(c) A crucible.
(d) A solderer's furnace.
, a raft laden with combustibles, used for setting
fire to an enemy's ships.
, a peculiar beat of the drum to summon men to
their quarters in case of fire.
(Mining), the process of softening or cracking
the working face of a lode, to facilitate excavation, by
exposing it to the action of fire; -- now generally
superseded by the use of explosives. --Raymond.
, a vessel filled with combustibles, for setting
fire to an enemy's ships.
, a shovel for taking up coals of fire.
, the stench from decomposing iron pyrites,
caused by the formation of hydrogen sulfide. --Raymond.
, the surfaces of a steam boiler which are
exposed to the direct heat of the fuel and the products of
combustion; heating surface.
, a swab saturated with water, for cooling a gun
in action and clearing away particles of powder, etc.
, in England, the fireman of a steam emgine.
, a strong alcoholic beverage; -- so called by
the American Indians.
, the worship of fire, which prevails chiefly
in Persia, among the followers of Zoroaster, called
Chebers, or Guebers, and among the Parsees of India.
. See under Greek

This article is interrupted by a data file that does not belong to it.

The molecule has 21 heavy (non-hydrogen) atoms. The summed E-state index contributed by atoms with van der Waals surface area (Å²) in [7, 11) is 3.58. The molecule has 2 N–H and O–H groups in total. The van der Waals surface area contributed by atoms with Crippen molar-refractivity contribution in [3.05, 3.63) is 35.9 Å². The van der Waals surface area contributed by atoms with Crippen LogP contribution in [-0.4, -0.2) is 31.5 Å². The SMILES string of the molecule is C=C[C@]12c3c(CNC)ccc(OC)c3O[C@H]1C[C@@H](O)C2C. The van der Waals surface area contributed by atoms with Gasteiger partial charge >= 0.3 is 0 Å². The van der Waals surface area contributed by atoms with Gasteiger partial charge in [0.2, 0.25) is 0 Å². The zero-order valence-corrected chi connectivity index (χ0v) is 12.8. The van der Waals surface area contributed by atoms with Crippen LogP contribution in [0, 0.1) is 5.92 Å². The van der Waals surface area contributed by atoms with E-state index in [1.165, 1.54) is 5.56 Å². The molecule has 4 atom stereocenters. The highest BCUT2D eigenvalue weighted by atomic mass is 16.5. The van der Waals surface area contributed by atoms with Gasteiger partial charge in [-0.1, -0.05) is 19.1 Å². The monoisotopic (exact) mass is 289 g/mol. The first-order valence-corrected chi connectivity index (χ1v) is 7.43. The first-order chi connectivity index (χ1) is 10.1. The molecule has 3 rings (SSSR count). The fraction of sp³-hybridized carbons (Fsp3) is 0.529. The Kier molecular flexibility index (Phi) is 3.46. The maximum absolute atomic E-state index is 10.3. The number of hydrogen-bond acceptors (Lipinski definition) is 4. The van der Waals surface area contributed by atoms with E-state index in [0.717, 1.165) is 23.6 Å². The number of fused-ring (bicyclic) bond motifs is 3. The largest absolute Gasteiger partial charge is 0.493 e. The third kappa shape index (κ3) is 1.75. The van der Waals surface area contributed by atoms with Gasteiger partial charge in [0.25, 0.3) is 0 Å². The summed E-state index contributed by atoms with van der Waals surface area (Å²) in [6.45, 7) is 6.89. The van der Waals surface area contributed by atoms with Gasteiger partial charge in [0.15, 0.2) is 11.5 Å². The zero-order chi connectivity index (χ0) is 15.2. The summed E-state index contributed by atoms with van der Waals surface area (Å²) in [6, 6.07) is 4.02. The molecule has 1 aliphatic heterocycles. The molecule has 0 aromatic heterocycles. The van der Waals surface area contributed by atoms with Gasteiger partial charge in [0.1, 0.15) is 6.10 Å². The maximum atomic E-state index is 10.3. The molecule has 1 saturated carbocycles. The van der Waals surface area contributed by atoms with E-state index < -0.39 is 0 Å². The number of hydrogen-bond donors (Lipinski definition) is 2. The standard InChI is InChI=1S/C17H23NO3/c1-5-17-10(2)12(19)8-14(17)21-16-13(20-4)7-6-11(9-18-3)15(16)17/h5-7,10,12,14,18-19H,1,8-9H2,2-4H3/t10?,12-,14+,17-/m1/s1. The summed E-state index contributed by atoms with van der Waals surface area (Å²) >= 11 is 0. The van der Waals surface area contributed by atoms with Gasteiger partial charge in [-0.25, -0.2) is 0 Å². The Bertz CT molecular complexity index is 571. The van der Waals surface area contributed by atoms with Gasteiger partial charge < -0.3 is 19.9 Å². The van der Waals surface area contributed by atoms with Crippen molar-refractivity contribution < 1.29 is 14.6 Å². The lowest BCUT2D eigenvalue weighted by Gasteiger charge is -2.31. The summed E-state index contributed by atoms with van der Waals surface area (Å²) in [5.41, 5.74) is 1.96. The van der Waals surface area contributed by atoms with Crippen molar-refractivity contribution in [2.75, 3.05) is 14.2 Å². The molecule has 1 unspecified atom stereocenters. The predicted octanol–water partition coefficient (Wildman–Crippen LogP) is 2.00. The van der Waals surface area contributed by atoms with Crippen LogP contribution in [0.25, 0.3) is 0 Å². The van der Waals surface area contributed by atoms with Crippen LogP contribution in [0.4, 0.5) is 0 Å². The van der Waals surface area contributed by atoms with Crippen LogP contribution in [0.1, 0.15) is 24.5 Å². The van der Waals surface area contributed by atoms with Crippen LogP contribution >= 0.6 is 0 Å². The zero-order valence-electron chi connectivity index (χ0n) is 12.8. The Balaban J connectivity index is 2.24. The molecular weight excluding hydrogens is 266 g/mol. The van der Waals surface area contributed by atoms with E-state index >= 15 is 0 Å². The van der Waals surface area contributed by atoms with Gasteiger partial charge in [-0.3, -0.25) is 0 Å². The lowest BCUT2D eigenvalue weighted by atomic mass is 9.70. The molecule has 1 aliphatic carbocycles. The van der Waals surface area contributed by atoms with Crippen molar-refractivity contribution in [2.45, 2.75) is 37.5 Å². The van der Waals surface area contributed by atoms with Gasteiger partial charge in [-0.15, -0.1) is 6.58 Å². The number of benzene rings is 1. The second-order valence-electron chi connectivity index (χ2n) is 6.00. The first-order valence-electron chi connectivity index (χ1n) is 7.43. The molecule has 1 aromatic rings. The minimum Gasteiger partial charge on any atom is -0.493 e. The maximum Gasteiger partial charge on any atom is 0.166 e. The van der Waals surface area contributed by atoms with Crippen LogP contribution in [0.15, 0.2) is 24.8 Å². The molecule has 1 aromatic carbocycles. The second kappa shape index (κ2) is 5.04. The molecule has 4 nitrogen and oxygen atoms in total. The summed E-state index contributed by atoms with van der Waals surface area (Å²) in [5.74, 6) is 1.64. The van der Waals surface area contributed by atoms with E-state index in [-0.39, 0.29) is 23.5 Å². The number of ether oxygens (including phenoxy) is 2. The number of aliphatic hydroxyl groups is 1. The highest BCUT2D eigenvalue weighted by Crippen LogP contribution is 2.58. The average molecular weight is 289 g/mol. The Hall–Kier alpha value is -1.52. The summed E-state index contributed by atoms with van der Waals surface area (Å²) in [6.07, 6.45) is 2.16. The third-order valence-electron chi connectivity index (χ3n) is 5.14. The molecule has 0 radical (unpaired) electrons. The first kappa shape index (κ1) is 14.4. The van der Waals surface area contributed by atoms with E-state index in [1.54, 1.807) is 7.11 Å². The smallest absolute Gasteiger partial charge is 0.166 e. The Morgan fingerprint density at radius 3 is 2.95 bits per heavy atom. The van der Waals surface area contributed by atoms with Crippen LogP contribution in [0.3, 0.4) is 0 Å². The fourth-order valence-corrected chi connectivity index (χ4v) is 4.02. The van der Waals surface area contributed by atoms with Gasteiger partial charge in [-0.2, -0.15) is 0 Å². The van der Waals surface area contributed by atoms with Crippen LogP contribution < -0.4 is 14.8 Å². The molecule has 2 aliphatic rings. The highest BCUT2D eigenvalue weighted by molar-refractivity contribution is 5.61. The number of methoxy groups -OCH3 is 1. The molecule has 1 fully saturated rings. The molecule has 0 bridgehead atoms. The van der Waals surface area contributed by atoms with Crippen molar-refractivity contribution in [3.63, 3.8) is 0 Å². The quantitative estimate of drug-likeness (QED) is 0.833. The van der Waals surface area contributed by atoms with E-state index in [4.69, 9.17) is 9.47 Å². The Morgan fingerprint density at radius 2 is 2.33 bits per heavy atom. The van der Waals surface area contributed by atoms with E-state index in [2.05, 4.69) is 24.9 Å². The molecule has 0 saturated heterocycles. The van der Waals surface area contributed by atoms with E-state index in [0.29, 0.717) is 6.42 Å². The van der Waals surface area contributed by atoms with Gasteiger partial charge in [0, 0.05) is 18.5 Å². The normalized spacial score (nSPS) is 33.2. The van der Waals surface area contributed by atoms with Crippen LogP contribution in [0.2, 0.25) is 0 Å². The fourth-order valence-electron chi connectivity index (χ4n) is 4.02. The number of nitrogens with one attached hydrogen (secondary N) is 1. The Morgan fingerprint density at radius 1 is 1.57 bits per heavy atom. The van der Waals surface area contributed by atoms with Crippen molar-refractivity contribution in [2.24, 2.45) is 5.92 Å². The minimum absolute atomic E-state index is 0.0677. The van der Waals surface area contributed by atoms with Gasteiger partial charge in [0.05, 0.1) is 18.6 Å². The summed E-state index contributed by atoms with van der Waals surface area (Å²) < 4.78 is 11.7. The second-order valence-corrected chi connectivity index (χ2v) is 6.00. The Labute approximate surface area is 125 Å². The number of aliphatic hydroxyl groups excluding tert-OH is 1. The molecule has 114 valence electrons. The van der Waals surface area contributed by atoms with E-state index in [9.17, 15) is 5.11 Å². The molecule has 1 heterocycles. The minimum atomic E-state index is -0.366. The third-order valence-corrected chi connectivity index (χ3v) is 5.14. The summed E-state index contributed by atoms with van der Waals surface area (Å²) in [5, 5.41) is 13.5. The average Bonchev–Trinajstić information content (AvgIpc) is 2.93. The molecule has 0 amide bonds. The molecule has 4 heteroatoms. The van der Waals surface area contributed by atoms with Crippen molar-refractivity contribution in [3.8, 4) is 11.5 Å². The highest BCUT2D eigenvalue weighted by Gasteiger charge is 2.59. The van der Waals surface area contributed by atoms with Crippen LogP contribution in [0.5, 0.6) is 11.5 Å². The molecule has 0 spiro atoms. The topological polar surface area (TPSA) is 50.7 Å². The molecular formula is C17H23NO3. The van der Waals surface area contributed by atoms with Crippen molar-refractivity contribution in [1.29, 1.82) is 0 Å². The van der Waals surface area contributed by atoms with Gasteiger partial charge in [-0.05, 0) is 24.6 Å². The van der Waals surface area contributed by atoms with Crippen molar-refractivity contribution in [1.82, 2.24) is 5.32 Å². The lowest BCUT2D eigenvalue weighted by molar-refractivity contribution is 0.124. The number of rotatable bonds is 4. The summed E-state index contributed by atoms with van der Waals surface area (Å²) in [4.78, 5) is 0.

, burning; hence, ardent; passionate; eager;
, the rapid discharge of firearms in succession
by a line of troops.
St. Anthony's fire
, erysipelas; -- an eruptive fever which
St. Anthony was supposed to cure miraculously. --Hoblyn.
St. Elmo's fire
. See under Saint Elmo
To set on fire
, to inflame; to kindle.
To take fire
, to begin to burn; to fly into a passion.
, v. t. [imp. & p. p. Fired
; p. pr. & vb. n.
1. To set on fire; to kindle; as, to fire a house or chimney;
to fire a pile.
2. To subject to intense heat; to bake; to burn in a kiln;
as, to fire pottery.
3. To inflame; to irritate, as the passions; as, to fire the
soul with anger, pride, or revenge.
Love had fired my mind. --Dryden.
4. To animate; to give life or spirit to; as, to fire the
genius of a young man.
5. To feed or serve the fire of; as, to fire a boiler.
6. To light up as if by fire; to illuminate.
[The sun] fires the proud tops of the eastern pines.
7. To cause to explode; as, to fire a torpedo; to disharge;
as, to fire a rifle, pistol, or cannon; to fire cannon
balls, rockets, etc.
8. To drive by fire. [Obs.]
Till my bad angel fire my good one out. --Shak.
9. (Far.) To cauterize.
10. to dismiss from employment, a post, or other job; to
cause (a person) to cease being an employee; -- of a
person. The act of firing is usually performed by that
person's supervisor or employer. “You can't fire me! I
To fire up
1. to light up the fires of, as of an engine; also,
figuratively, to start up any machine.
2. to render enthusiastic; -- of people.
[1913 Webster +PJC]
, v. i.
1. To take fire; to be kindled; to kindle.
2. To be irritated or inflamed with passion.
3. To discharge artillery or firearms; as, they fired on the
To fire up
, to grow irritated or angry. “He . . . fired
up, and stood vigorously on his defense.”